Deceptive identity performance: Offender moves and multiple personas in online child abuse conversations

Emily Chiang, Timothy D Grant

Research output: Contribution to journalArticle

Abstract

This paper provides a case study of deceptive online identity performance by a con-victed child sex offender. Most prior linguistic and psychological research into online sexual abuse analyses transcripts involving adult decoys posing as children. In con-trast, our data comprises genuine online conversations between the offender and twenty victims. Using move analysis (Swales 1981; 1990) we explore the offender’s numerous presented personas. The offender’s use of rhetorical moves is investigated, as is the extent to which the frequency and structure of these moves contributes to and discriminates between the various online personas he adopts. We find from eight fre-quently adopted personas that two divergent identity positions emerge: the sexual pur-suer/aggressor, performed by the majority of his online personas, and the friend/boyfriend, performed by a single persona. Analysis of the offender’s self-describing assertives suggests this distinctive persona shares most attributes with the offender’s ‘home identity’. This paper importantly raises the question of whether move analysis might be useful in identifying the ‘offline persona’ in cases where offenders are known to operate multiple online personas in the pursuit of child victims.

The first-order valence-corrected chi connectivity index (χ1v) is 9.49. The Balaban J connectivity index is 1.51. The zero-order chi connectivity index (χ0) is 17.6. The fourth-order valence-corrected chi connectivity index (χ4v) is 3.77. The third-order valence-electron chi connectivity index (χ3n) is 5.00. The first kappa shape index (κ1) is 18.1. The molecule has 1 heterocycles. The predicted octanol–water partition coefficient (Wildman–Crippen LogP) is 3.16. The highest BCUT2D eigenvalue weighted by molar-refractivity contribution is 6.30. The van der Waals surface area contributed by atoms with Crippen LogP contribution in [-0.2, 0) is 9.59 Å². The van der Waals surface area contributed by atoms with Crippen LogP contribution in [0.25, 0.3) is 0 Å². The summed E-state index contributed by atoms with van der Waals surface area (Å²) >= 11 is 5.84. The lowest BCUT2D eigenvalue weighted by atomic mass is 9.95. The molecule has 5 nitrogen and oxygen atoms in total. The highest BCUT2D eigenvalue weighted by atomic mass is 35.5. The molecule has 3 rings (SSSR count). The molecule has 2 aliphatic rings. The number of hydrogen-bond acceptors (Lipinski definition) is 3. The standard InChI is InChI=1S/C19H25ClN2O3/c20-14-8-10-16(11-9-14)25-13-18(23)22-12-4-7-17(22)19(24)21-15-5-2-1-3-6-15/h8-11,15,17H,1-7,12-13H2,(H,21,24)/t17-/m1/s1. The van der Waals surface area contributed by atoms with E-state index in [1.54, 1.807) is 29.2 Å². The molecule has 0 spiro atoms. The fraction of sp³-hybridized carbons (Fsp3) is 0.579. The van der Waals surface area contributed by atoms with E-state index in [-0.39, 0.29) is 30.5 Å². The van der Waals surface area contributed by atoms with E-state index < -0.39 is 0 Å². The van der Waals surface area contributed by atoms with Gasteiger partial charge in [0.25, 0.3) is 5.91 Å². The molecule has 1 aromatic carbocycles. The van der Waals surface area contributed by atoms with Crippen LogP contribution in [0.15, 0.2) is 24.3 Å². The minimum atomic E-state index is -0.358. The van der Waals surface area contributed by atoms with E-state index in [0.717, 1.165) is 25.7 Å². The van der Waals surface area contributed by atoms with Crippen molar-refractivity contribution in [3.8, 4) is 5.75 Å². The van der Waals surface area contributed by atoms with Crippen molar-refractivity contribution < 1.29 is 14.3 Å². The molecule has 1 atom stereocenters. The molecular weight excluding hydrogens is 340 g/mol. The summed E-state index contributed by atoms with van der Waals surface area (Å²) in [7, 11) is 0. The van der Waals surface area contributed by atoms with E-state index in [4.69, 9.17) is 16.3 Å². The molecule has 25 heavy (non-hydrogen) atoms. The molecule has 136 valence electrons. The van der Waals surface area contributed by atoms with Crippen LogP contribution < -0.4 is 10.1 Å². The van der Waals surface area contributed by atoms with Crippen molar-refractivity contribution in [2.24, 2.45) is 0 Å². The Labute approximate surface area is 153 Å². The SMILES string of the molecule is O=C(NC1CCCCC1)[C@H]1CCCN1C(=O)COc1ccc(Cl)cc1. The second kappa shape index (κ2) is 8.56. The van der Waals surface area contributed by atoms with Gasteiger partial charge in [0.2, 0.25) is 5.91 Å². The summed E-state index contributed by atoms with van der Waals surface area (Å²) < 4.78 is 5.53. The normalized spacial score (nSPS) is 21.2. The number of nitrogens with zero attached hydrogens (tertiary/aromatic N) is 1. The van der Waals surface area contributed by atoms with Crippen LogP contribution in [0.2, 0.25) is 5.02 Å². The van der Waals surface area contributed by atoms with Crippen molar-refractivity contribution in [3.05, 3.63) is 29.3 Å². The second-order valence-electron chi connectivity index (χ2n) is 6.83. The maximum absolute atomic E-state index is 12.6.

LanguageEnglish
JournalApplied Linguistics
Early online date28 Mar 2018
DOIs
Publication statusE-pub ahead of print - 28 Mar 2018

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Linguistics
offender
conversation
abuse
performance
Child Abuse
Offenders
sexual violence
linguistics
Persona

Bibliographical note

© Oxford University Press 2018
This is an Open Access article distributed under the terms of the Creative Commons Attribution License
(http://creativecommons.org/licenses/by/4.0/), which permits unrestricted reuse, distribution, and reproduction
in any medium, provided the original work is properly cited.

Cite this

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abstract = "This paper provides a case study of deceptive online identity performance by a con-victed child sex offender. Most prior linguistic and psychological research into online sexual abuse analyses transcripts involving adult decoys posing as children. In con-trast, our data comprises genuine online conversations between the offender and twenty victims. Using move analysis (Swales 1981; 1990) we explore the offender’s numerous presented personas. The offender’s use of rhetorical moves is investigated, as is the extent to which the frequency and structure of these moves contributes to and discriminates between the various online personas he adopts. We find from eight fre-quently adopted personas that two divergent identity positions emerge: the sexual pur-suer/aggressor, performed by the majority of his online personas, and the friend/boyfriend, performed by a single persona. Analysis of the offender’s self-describing assertives suggests this distinctive persona shares most attributes with the offender’s ‘home identity’. This paper importantly raises the question of whether move analysis might be useful in identifying the ‘offline persona’ in cases where offenders are known to operate multiple online personas in the pursuit of child victims.",
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